It’s the moment we’ve all been waiting for – Peter Capaldi’s first outing as the Doctor in the premiere episode of Doctor Who series eight. But if you thought it was going to be an easy ride for the ageing Time Lord, you’d better think again… as it seems the Doctor is having a bit of an identity crisis.
Not wasting any time, we’re thrust straight into the rather odd story of a dinosaur on the loose in 19th century London. And you know that that can only mean one thing – the return of the Paternoster gang.
Attempting to get to the bottom of London’s newest and most terrifying resident, Madam Vastra and co. soon find out how this prehistoric lizard ended up in the Thames… and it’s all down to the new (and seemingly inexperienced) Doctor.
Emerging from the TARDIS with a crazed look on his face, you’d be mistaken for thinking that Capaldi’s Doctor is anything like Matt Smith. In an instant, we’re reminded of the wacky charm of Number 11 when Capaldi exerts a familiar-sounding rant. But it soon becomes clear that all is not as it seems.
Obviously, Peter Capaldi and Matt Smith are two very different people… and it’s safe to say that Peter Capaldi will be a very different beast. But just as we’re not sure what to expect, it looks as though the Doctor himself isn’t quite sure either.
Unsure about his appearance and unable to figure out what kind of man he is, it’s a neat way of reflecting the audience’s reluctance to embrace an older Doctor. And while the Doctor just can’t get to grips with his latest regeneration, it’s Clara who really gets under our skin.
The Doctor has visibly aged, becoming an older, angrier man with older, angrier eyebrows… and it’s a far cry from the almost boyfriend/girlfriend relationship between Clara and Matt Smith. In fact, this is soon referenced in the episode itself, the Doctor proclaiming that he isn’t her boyfriend. It couldn’t be clearer that the dynamic aboard the TARDIS has changed forever.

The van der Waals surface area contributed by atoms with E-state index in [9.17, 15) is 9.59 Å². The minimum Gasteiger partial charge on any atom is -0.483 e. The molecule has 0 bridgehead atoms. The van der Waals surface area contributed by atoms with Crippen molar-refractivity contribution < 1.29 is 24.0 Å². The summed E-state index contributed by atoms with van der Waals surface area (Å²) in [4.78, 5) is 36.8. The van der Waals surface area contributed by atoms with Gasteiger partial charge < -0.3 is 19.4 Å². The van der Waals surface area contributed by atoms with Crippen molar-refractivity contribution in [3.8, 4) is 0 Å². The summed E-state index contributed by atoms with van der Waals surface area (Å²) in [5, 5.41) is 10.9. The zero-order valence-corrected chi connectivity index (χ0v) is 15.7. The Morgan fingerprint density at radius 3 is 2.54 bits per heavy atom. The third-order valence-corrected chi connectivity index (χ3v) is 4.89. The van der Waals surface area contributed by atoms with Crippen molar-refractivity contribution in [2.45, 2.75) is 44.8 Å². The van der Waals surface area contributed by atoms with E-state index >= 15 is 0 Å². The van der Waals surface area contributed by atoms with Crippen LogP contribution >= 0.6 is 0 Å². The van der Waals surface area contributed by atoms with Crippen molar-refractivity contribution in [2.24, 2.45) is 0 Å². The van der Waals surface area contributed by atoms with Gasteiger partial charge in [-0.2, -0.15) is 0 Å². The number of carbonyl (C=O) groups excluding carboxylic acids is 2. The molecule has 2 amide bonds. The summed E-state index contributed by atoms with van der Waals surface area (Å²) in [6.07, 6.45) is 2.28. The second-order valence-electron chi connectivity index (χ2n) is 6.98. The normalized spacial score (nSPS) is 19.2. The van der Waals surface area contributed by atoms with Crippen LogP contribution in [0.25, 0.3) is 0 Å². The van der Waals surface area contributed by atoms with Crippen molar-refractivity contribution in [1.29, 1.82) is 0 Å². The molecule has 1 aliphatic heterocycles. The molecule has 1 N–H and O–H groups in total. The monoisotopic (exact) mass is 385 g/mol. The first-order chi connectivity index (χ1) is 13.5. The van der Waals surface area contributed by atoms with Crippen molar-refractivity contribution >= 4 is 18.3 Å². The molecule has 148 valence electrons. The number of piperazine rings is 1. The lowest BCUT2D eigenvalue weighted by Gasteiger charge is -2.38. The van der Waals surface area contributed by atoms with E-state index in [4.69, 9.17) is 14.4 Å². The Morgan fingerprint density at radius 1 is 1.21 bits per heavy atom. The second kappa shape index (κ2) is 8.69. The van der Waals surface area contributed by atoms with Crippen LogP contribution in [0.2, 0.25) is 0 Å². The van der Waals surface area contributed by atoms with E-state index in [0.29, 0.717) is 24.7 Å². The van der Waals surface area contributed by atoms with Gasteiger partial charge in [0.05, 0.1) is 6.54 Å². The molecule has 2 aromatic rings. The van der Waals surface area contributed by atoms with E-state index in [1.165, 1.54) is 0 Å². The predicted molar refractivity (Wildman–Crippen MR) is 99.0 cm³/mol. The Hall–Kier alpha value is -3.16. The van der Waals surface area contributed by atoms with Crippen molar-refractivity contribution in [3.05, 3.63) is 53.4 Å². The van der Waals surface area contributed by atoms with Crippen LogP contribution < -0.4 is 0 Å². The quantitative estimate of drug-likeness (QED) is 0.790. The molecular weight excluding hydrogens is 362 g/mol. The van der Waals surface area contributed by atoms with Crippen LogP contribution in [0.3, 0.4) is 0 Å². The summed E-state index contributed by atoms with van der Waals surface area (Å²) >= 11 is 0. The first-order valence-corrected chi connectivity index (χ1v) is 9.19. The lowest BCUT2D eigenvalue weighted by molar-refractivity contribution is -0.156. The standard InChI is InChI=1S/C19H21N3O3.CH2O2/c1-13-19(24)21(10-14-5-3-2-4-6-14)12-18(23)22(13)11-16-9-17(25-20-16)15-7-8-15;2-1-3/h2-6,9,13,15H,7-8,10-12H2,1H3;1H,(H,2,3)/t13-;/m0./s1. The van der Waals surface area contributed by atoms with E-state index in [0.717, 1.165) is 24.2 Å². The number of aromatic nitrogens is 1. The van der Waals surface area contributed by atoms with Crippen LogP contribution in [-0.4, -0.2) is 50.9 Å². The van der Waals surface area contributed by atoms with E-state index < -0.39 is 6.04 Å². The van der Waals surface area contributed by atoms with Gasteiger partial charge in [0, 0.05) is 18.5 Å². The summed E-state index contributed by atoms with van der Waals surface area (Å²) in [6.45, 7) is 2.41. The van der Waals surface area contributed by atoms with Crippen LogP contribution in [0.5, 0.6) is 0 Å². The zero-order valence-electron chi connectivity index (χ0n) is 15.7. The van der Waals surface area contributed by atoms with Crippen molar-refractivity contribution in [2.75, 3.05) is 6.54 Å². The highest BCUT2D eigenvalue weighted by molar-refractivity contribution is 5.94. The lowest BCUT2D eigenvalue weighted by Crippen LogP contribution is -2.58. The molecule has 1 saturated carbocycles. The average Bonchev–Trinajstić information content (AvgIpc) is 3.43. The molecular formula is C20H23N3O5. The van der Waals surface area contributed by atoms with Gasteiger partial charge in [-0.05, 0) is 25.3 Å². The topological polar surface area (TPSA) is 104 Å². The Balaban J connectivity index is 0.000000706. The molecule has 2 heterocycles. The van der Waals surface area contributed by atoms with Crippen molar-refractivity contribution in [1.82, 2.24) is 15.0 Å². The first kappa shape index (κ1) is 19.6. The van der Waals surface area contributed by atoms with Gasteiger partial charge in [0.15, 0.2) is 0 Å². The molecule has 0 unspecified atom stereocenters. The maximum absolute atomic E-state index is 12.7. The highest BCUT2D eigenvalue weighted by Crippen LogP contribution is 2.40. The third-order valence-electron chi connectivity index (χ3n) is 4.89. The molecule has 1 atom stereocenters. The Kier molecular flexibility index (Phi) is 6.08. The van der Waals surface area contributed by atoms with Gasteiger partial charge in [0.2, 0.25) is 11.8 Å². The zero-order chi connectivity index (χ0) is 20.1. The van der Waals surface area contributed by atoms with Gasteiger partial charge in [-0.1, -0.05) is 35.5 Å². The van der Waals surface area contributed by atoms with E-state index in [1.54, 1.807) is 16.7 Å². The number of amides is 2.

Of course, there’s also the small matter of an enormous dinosaur to take care of. And while the episode may at first seem a little tangential, the Doctor soon ends up embroiled in a rather grisly plot when a mechanical menace is found to be harvesting body parts…
But while this is exactly the kind of stand-alone story that would do quite well at any other time, the focus is clearly on Peter Capaldi as he takes his first tentative steps. And perhaps that’s where the episode falls a little flat. It’s an interesting concept – the Doctor having to find himself while his companion and the audience themselves reconcile the differences between the Doctor and his former self. And when it really comes down to it, it’s clear that this episode tells us a lot about the human condition and our response to ageing.
How appropriate that it’s an ancient being such as the Doctor who teaches us this valuable life lesson. He may be as old as time, but his youthful vibrance is always seen on the outside. And that’s where the tables have turned.
Obviously, the Doctor comes a step closer to acceptance by the end of the episode… and in a confrontation with a mechanical Jack the Ripper, it looks as though he’s forced to face many of his own personal demons in dealing with his latest nemesis.
Overall, it’s a solid start for Peter Capaldi as he steps into the role of the Doctor. But can’t help thinking this his first episode could have been a bit more grandiose. It’s an appropriate opener for a new Doctor, sure… but with Capaldi still finding his feet, we’re still yet to see exactly what the new Doctor is capable of.